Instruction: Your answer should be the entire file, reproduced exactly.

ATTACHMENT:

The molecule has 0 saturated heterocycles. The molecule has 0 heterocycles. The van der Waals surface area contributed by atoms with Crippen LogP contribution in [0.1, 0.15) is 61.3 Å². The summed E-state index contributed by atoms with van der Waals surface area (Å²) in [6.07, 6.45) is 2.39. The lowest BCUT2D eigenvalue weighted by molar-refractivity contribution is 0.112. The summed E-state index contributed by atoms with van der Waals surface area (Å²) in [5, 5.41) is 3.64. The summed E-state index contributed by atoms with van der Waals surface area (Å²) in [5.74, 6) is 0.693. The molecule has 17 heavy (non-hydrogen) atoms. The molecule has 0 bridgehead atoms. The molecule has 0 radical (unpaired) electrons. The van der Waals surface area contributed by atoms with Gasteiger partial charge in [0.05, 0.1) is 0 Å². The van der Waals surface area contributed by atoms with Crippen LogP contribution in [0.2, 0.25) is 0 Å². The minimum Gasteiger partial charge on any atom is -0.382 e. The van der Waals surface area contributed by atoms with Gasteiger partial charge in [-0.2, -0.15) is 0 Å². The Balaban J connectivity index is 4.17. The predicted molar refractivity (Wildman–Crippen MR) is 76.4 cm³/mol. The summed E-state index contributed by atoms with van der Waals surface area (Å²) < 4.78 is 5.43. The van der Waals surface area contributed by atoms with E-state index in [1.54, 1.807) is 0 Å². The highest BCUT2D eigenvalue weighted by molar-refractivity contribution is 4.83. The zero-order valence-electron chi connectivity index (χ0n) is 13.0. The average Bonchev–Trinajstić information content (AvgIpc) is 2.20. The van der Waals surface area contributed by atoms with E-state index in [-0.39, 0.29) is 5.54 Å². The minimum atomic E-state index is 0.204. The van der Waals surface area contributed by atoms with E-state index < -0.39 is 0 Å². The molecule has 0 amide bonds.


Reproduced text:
The molecule has 0 saturated heterocycles. The molecule has 0 heterocycles. The van der Waals surface area contributed by atoms with Crippen LogP contribution in [0.1, 0.15) is 61.3 Å². The summed E-state index contributed by atoms with van der Waals surface area (Å²) in [6.07, 6.45) is 2.39. The lowest BCUT2D eigenvalue weighted by molar-refractivity contribution is 0.112. The summed E-state index contributed by atoms with van der Waals surface area (Å²) in [5, 5.41) is 3.64. The summed E-state index contributed by atoms with van der Waals surface area (Å²) in [5.74, 6) is 0.693. The molecule has 17 heavy (non-hydrogen) atoms. The molecule has 0 bridgehead atoms. The molecule has 0 radical (unpaired) electrons. The van der Waals surface area contributed by atoms with Gasteiger partial charge in [0.05, 0.1) is 0 Å². The van der Waals surface area contributed by atoms with Crippen LogP contribution in [0.2, 0.25) is 0 Å². The minimum Gasteiger partial charge on any atom is -0.382 e. The van der Waals surface area contributed by atoms with Gasteiger partial charge in [-0.2, -0.15) is 0 Å². The Balaban J connectivity index is 4.17. The predicted molar refractivity (Wildman–Crippen MR) is 76.4 cm³/mol. The summed E-state index contributed by atoms with van der Waals surface area (Å²) < 4.78 is 5.43. The van der Waals surface area contributed by atoms with E-state index in [1.54, 1.807) is 0 Å². The highest BCUT2D eigenvalue weighted by molar-refractivity contribution is 4.83. The zero-order valence-electron chi connectivity index (χ0n) is 13.0. The average Bonchev–Trinajstić information content (AvgIpc) is 2.20. The van der Waals surface area contributed by atoms with E-state index in [-0.39, 0.29) is 5.54 Å². The minimum atomic E-state index is 0.204. The van der Waals surface area contributed by atoms with E-state index < -0.39 is 0 Å². The molecule has 0 amide bonds.